August 15, 2019 By Maynard Marcelo

The Same, But Different: BMW R nineT Urban GS Review

Of the five BMW Motorrad Heritage models (R nineT Classic, R nineT Scrambler, R nineT Pure, R nineT Racer, and R nineT Urban GS), it’s the R nineT Urban GS I find the most attractive. I dunno, maybe because it’s styling is reminiscent of the 1980 BMW R80GS, highly regarded as the bike that started the adventure bike segment. Beautiful it may be, the R nineT Urban GS is no different from the other R nineT derivatives mechanically. While they mostly differ in aesthetics, underneath their minimalist bodywork they share the same 1170cc air/oil-cooled flat twin engine, steel fuel tank, rear paralever swingarm, and the same 43mm conventional fork. Keen observers would probably notice that among the four heritage models, the Urban GS shared many similarities with the R nineT Scrambler. And they are right. If you compare both bikes side by side, you will notice that the R nineT Urban GS only differs to the Scrambler with the headlight cowl, higher placed front fender, single muffler, and R80GS inspired paint scheme.

You gotta hand it to BMW for successfully creating four different flavored bikes using the same platform as the R nineT Classic, each catering to a different type of rider with their own unique characteristics. The R nineT Pure, for example, will appeal to those who love a simple and pure roadster. The R nineT Scrambler on the other hand would appeal to hipsters who prefer the rugged image it projects. The R nineT Racer are obviously for those who love the styling of Cafe Racers. And the R nineT Urban GS are for those who likes to pay homage to the original R80GS. But as its name imply, the R nineT Urban GS is more road, than off road. It may look like it’s ready for big adventure, but the truth is I won’t dare venture out to technical trails and river crossings on it. While it could easily manage fire trails and gravel roads, its adventure bike aspiration evaporates the moment its low ground clearance hit big rocks. Like its other Heritage siblings, the Urban GS is really a roadster dressed in fancy adventure clothing. You see, there’s a reason why BMW named it the Urban GS. Because it’s in urban settings where all R nineT really shines.

The boxer twin dish out loads of low and mid-range torque ideal for cruising city streets. While the Urban GS could achieve a (claimed) top speed of 200 km/h on the highway, its wide handlebars and lack of wind protection would make it a painful proposition, mini headlight cowling notwithstanding. But if you stay within the legal speed limit, say a little over 100 km/h, the Urban GS could also function as a capable long-distance tourer. Its 17 liters fuel tank promises at least 320 kilometers range at 19 kilometers per liter of fuel consumption. You just have to get used to the low frequency vibration and droning noise coming from the Metzeler Karoo 3 semi-knobby tires. Handling is light and predictable, with plenty of leverage from the wide handlebars. Steering is a noticeably slower compared to the R nineT Pure and R nineT Racer because of the Urban GS bigger 19-inch front wheels. But it felt very stable when leaned over corners. Suspension damping is a bit taut over rough pavement but it does pay off when the road gets twisty. ABS, as with the other R nineT bikes, is the only electronic rider aid you will get, and it works very well and confidence inspiring under a variety of dire riding conditions.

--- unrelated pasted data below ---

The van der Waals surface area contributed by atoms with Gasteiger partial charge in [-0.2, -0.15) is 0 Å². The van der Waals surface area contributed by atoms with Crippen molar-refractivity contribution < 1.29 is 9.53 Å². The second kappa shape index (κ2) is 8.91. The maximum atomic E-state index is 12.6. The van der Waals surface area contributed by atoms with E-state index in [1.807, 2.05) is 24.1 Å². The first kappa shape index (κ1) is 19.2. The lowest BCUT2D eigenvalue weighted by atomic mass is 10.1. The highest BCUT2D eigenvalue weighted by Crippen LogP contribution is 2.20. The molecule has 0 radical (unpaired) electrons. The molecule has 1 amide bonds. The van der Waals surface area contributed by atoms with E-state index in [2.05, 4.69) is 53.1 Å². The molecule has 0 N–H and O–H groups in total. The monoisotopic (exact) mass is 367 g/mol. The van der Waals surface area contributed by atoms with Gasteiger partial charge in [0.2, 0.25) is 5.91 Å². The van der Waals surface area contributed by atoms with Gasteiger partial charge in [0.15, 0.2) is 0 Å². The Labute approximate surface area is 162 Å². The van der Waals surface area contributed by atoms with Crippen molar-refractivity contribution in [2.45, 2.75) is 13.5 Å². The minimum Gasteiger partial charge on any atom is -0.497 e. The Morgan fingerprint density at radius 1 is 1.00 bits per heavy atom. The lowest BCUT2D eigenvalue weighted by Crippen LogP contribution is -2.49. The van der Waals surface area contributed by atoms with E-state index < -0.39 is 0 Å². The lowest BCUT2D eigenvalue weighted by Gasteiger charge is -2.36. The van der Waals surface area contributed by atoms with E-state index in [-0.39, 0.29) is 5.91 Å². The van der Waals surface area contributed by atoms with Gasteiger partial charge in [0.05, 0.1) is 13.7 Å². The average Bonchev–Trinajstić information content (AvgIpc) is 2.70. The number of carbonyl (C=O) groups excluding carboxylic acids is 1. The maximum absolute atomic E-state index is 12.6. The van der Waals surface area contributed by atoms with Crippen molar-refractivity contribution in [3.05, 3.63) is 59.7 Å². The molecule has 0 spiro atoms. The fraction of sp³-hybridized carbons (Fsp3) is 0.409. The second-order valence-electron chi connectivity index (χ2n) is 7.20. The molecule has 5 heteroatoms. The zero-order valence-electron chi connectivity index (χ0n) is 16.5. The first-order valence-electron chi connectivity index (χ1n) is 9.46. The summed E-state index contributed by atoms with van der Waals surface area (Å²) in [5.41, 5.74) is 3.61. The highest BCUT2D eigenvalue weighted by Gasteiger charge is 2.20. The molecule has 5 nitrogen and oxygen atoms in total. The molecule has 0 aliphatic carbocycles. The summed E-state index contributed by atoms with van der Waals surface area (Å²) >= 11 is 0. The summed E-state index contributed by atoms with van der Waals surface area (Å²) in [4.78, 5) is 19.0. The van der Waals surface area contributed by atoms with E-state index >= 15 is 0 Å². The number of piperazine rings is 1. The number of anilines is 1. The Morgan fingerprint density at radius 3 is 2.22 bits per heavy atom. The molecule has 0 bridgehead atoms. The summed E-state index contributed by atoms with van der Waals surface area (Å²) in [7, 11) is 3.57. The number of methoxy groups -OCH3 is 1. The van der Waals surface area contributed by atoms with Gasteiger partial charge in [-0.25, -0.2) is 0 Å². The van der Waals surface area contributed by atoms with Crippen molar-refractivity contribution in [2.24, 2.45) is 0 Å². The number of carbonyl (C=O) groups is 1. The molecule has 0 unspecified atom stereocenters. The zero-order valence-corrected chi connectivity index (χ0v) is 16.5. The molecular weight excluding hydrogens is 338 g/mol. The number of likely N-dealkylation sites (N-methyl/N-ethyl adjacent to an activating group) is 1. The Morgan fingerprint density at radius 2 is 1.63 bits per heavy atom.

At PhP1,120,000, the R nineT Urban GS is certainly not cheap. In fact, you could save PhP35,000 if you opt for the R nineT Scrambler, and a whopping PhP180,000 if you buy the R nineT Pure. But then again, none of them pay homage to the venerable R80GS, and for me, it’s a throwback worth spending more for. The Urban GS may be made from the same platform as the other R nineT, but it’s different in spirit.

Engine: Flat Twin Cylinder, dohc, 4 valve per cylinder, 4 stroke, air/oil-cooled

Displacement: 1170 cc

Max Power: 110 bhp @ 7750 rpm

Max Torque: 85.55 lb-ft @ 6000 rpm

Transmission: 6 speed

Seat Height: 850 mm

Tire, front: 120/70-19

Tire, rear: 170/60-17

Brakes, front/rear:  Twin Disc/Disc ABS

Fuel Capacity:  17 liters

Curb Weight:  221 kg

Price: PhP 1,120,000

+: Superb build quality, smooth and torquey motor, neutral handling, ABS

-: Low ground clearance for real off-roading

C! Rating: 9/10

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